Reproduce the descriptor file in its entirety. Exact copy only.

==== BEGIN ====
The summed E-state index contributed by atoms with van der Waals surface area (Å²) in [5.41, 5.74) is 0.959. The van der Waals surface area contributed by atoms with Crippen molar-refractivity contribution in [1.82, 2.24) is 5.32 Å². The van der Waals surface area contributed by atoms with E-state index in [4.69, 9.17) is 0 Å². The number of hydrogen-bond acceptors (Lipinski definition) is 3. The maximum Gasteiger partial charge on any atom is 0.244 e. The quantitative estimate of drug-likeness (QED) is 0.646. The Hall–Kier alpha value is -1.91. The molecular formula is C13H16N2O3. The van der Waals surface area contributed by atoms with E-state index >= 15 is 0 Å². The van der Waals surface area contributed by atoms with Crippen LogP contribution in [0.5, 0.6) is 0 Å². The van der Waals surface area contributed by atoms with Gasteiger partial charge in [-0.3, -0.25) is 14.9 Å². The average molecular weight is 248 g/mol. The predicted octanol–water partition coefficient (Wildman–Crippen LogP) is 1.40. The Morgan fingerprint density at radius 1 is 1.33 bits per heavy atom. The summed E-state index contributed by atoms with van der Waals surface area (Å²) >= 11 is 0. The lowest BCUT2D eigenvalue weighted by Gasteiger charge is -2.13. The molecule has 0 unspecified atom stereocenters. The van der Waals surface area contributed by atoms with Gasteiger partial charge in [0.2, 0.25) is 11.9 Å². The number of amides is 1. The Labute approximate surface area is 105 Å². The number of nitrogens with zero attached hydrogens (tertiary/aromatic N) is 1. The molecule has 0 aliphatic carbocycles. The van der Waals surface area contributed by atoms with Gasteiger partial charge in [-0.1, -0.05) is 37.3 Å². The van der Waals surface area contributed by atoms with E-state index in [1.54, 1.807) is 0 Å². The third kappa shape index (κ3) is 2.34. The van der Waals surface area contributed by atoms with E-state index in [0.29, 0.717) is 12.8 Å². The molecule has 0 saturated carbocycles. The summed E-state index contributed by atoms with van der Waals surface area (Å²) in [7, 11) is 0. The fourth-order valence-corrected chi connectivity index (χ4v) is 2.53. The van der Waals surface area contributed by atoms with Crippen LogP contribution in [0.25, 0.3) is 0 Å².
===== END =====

The summed E-state index contributed by atoms with van der Waals surface area (Å²) in [5.41, 5.74) is 0.959. The van der Waals surface area contributed by atoms with Crippen molar-refractivity contribution in [1.82, 2.24) is 5.32 Å². The van der Waals surface area contributed by atoms with E-state index in [4.69, 9.17) is 0 Å². The number of hydrogen-bond acceptors (Lipinski definition) is 3. The maximum Gasteiger partial charge on any atom is 0.244 e. The quantitative estimate of drug-likeness (QED) is 0.646. The Hall–Kier alpha value is -1.91. The molecular formula is C13H16N2O3. The van der Waals surface area contributed by atoms with E-state index >= 15 is 0 Å². The van der Waals surface area contributed by atoms with Crippen LogP contribution in [0.5, 0.6) is 0 Å². The van der Waals surface area contributed by atoms with Gasteiger partial charge in [-0.3, -0.25) is 14.9 Å². The average molecular weight is 248 g/mol. The predicted octanol–water partition coefficient (Wildman–Crippen LogP) is 1.40. The Morgan fingerprint density at radius 1 is 1.33 bits per heavy atom. The summed E-state index contributed by atoms with van der Waals surface area (Å²) >= 11 is 0. The lowest BCUT2D eigenvalue weighted by Gasteiger charge is -2.13. The molecule has 0 unspecified atom stereocenters. The van der Waals surface area contributed by atoms with Gasteiger partial charge in [0.2, 0.25) is 11.9 Å². The number of amides is 1. The Labute approximate surface area is 105 Å². The number of nitrogens with zero attached hydrogens (tertiary/aromatic N) is 1. The molecule has 0 aliphatic carbocycles. The van der Waals surface area contributed by atoms with Gasteiger partial charge in [-0.1, -0.05) is 37.3 Å². The van der Waals surface area contributed by atoms with E-state index in [1.54, 1.807) is 0 Å². The third kappa shape index (κ3) is 2.34. The van der Waals surface area contributed by atoms with E-state index in [0.29, 0.717) is 12.8 Å². The molecule has 0 saturated carbocycles. The summed E-state index contributed by atoms with van der Waals surface area (Å²) in [7, 11) is 0. The fourth-order valence-corrected chi connectivity index (χ4v) is 2.53. The van der Waals surface area contributed by atoms with Crippen LogP contribution in [0.25, 0.3) is 0 Å².